Posted by: lianadevine | 5 October 2007

An Experiment on a Rainy Day

I’ve seen so many rainy days in the past week, that I’ve almost run out of things to do – plus I’m bus-bound with a cold. So for fun, today, I’m trying an experiment: to see if I can get a post translated into Spanish, automatically. I’ve been looking into how to do this for a couple of days, and it seems it might be possible, just not so accurate. However, it’s probably better than waiting for me to write an entire post in Spanish. And I’d like for our Mexican friends to be able to read our updates. Let’s give it a go…..!

It’s now a day later, and after MUCH experimentation and some wonderful helping hands in the WordPress Forum, I have a clickable link in the sidebar that automatically translates this blog. Look at the top right, where it says “AUTOTRANSLATION” and click on the red type that says (in Spanish, obviously) Click here for Spanish, and you’ll see what I mean.  Cool, eh?

The translation is via Google Translate, and while it’s not 100% accurate to my way of thinking, it’ll be close enough for Spanish-speakers to get the gist of it.  As for the Forum here at WordPress, I can’t say enough about how handy it has been to help this newbie tackle some of the techie bits that make this blog more interesting. I just search the problem, read through the previous posts on the subject, and if that doesn’t resolve it for me, I write in my specific problem and “somebody” in cyberspace (obviously a WordPress member too) gives me an answer.

This feels somewhat like my WebHeads community of practice, who are worldwide – so someone is available 24/7, and knowledgeable – so someone will know how to solve my problem, and happy to share their expertise. So we all learn from each other.

Looks like there’s blue sky out there…in more ways than one!

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Responses

  1. Hello folks! Well, despite the hiccup in your plans it seems that as ever you are making the most of things!… and certainly using the time to make the blog ever more interesting! love the photos.

    do keep sending the link as a reminder by email from time to time.. Its a good nudge to check what you are up to.

    SOOOO impressed by the way you’ve been taking on the new technology and using the web community to learn how to do things!.. you guys are AWESOME!!

    abrazos
    Dawn

  2. Good to hear that you are making the best of it. Nice that you got stuck close to fabric/quilt stores. Marlene convinced me to join the guild. I had lots of fun at the first meeting. It would have been that much better if you had been there.
    I am happy for you two though. It is like opening a cage and letting a bird fly free. Many of us here only dream of what you are doing. (Even if the tranny breaks down!) Rob was really impressed by your adventure and having only a year left before retirement, he started dreaming…. ” But I don’t want to move to Saskatchewan even if it means early retirement!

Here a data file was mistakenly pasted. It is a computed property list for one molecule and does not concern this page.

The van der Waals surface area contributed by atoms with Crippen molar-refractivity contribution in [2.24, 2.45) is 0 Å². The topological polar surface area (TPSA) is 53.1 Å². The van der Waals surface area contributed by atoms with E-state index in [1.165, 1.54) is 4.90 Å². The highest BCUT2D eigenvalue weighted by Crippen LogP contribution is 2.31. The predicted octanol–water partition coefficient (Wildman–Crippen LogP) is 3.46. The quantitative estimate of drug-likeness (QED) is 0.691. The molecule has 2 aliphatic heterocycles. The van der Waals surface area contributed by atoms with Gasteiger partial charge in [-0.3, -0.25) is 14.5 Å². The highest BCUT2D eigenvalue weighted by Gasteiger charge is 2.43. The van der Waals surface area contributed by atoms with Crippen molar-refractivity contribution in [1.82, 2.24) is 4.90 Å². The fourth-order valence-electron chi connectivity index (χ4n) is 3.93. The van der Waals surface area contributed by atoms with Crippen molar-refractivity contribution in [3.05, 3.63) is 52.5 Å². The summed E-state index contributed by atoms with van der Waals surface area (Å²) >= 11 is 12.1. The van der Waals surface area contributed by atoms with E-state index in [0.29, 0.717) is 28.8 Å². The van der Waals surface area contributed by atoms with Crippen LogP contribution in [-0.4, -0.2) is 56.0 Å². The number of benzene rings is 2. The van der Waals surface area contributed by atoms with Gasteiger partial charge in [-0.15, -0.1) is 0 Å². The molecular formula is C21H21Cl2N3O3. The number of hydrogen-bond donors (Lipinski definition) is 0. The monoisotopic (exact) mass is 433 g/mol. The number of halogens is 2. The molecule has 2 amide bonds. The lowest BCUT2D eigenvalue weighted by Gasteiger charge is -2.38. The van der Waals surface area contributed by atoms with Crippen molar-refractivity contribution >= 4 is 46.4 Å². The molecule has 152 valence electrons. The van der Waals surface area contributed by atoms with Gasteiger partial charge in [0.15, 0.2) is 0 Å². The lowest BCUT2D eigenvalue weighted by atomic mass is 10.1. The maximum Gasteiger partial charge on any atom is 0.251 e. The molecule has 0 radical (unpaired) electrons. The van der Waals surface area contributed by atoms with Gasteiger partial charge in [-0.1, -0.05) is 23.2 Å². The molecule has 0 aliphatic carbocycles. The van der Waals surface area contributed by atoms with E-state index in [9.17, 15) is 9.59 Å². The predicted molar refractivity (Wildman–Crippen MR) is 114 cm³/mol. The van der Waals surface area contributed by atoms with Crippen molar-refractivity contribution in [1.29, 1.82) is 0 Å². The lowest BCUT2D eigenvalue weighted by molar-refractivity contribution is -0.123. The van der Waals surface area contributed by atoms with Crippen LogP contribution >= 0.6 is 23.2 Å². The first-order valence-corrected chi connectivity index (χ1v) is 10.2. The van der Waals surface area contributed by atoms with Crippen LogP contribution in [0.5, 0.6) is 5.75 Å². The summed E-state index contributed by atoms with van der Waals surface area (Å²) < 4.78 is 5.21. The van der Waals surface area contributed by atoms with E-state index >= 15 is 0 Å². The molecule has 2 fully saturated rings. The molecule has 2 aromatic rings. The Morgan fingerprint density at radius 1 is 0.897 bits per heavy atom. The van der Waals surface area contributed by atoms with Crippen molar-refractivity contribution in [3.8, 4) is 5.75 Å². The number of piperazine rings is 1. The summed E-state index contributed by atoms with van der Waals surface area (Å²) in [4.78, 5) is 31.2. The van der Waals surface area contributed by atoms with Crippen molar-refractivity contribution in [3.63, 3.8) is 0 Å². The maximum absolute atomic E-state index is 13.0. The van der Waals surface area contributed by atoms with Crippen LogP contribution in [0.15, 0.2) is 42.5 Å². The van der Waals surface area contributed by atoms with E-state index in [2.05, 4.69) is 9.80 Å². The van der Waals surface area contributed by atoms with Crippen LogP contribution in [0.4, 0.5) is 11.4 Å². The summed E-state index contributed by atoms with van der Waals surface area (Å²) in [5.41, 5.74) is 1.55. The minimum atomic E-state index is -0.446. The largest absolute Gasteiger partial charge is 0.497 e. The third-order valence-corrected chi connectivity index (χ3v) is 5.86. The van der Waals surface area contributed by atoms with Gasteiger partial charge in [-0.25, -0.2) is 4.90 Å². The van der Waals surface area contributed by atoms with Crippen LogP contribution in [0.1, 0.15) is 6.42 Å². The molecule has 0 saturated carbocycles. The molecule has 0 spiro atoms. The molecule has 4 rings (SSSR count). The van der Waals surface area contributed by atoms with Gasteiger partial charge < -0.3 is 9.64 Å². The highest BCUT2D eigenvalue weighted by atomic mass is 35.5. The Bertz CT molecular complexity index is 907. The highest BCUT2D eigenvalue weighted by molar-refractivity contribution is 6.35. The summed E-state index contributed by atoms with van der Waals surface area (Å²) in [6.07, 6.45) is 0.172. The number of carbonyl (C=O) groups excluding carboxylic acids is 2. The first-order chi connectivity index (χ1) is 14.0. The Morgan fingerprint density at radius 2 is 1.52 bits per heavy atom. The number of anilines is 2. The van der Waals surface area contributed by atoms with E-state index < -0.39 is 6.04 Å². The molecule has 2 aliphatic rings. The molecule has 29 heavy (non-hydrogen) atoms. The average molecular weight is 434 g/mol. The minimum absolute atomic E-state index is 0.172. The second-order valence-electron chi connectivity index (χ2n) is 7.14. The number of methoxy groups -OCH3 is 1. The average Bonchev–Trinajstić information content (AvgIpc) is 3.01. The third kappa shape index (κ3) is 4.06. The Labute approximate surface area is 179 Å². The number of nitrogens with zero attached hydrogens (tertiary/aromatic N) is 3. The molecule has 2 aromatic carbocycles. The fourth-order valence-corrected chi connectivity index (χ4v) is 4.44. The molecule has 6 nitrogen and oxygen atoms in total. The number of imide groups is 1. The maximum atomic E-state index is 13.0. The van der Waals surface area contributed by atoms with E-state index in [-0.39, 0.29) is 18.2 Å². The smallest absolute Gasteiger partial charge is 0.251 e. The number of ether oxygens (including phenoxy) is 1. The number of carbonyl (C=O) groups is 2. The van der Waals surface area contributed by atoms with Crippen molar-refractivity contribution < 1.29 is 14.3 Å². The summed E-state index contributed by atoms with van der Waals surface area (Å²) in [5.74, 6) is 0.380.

Love ya Donna

  3. Slime – how goes the tranny repair ? If you find anything in this part of the world & need someone to go look , don’t phone me !! Just kidding . Lizzy says if you learned to drive properly the tranny wouldn’t have quit ! Let me know if you need anything .
    TTFN .

  4. Hi, Leanne and Calvin.

    I enjoyed reading the latest post, and I agree with those who’ve already added comments that you are making the best of your stay in Vancouver, WA. Keep that blue-sky attitude!

    The rain reminds me of my days in Oregon, particularly on the coast (between Seaside and Tillamook, near Cannon Beach). One interesting memory is of the first day of my move from Portland to Phoenix: constant rain all the way into California, but lots of sun (and a temperature of 120º, as I remember) when I arrived in Phoenix the next day. I didn’t mind the rain at all when I lived in Oregon; I actually miss it, as a matter of fact, here in Phoenix.

    I think you have the right perspective, Leanne, on automatic translation: it’s not (as far as I can tell) 100% accurate, but it’s close enough to communicate the gist of what you want to say. One challenge is the fact that, like English, Spanish often has several different translations for a particular word or phrase, and these different translations often have completely different meanings (or are for different parts of speech); the autotranslations, though, often don’t give the right one. One good thing, however, is that the autotranslations do put in accent marks and diacritics (like the eñe), and they seem to do a fairly good job of matching the genders of head nouns with pronouns and adjectives that refer to those nouns.

    I also use Google TranslateBabelfish, and an online English-Spanish dictionary at http://www.freedict.com/onldict/spa.html . By translating and then re-translating, I can usually be reasonably sure that I’ve communicated more or less understandably. Idioms in either English or Spanish are, of course, the hardest to manage.

    Well, enough for now. I’m already looking forward to the next installment of your saga.

    Take care of that cold, Leanne!

    Cariñosamente,

    Dennis in Phoenix

  5. I love the translation widget. Awesome! Time for bed…


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